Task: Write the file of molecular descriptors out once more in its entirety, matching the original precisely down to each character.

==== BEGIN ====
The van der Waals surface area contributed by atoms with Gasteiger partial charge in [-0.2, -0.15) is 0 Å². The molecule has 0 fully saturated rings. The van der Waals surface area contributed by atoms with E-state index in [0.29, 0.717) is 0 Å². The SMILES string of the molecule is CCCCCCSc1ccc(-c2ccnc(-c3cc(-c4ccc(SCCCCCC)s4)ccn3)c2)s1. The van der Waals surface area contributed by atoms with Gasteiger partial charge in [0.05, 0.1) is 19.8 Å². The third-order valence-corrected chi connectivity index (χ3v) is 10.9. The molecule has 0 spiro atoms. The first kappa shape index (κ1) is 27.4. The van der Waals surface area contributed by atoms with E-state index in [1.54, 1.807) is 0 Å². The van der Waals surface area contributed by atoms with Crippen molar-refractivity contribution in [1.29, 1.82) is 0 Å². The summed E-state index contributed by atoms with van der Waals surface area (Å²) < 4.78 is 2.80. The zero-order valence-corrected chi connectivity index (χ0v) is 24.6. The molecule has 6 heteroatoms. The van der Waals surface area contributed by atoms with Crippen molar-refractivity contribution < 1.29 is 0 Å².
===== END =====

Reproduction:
The van der Waals surface area contributed by atoms with Gasteiger partial charge in [-0.2, -0.15) is 0 Å². The molecule has 0 fully saturated rings. The van der Waals surface area contributed by atoms with E-state index in [0.29, 0.717) is 0 Å². The SMILES string of the molecule is CCCCCCSc1ccc(-c2ccnc(-c3cc(-c4ccc(SCCCCCC)s4)ccn3)c2)s1. The van der Waals surface area contributed by atoms with Gasteiger partial charge in [0.05, 0.1) is 19.8 Å². The third-order valence-corrected chi connectivity index (χ3v) is 10.9. The molecule has 0 spiro atoms. The first kappa shape index (κ1) is 27.4. The van der Waals surface area contributed by atoms with E-state index in [1.54, 1.807) is 0 Å². The van der Waals surface area contributed by atoms with Crippen molar-refractivity contribution in [1.29, 1.82) is 0 Å². The summed E-state index contributed by atoms with van der Waals surface area (Å²) < 4.78 is 2.80. The zero-order valence-corrected chi connectivity index (χ0v) is 24.6. The molecule has 6 heteroatoms. The van der Waals surface area contributed by atoms with Crippen molar-refractivity contribution < 1.29 is 0 Å².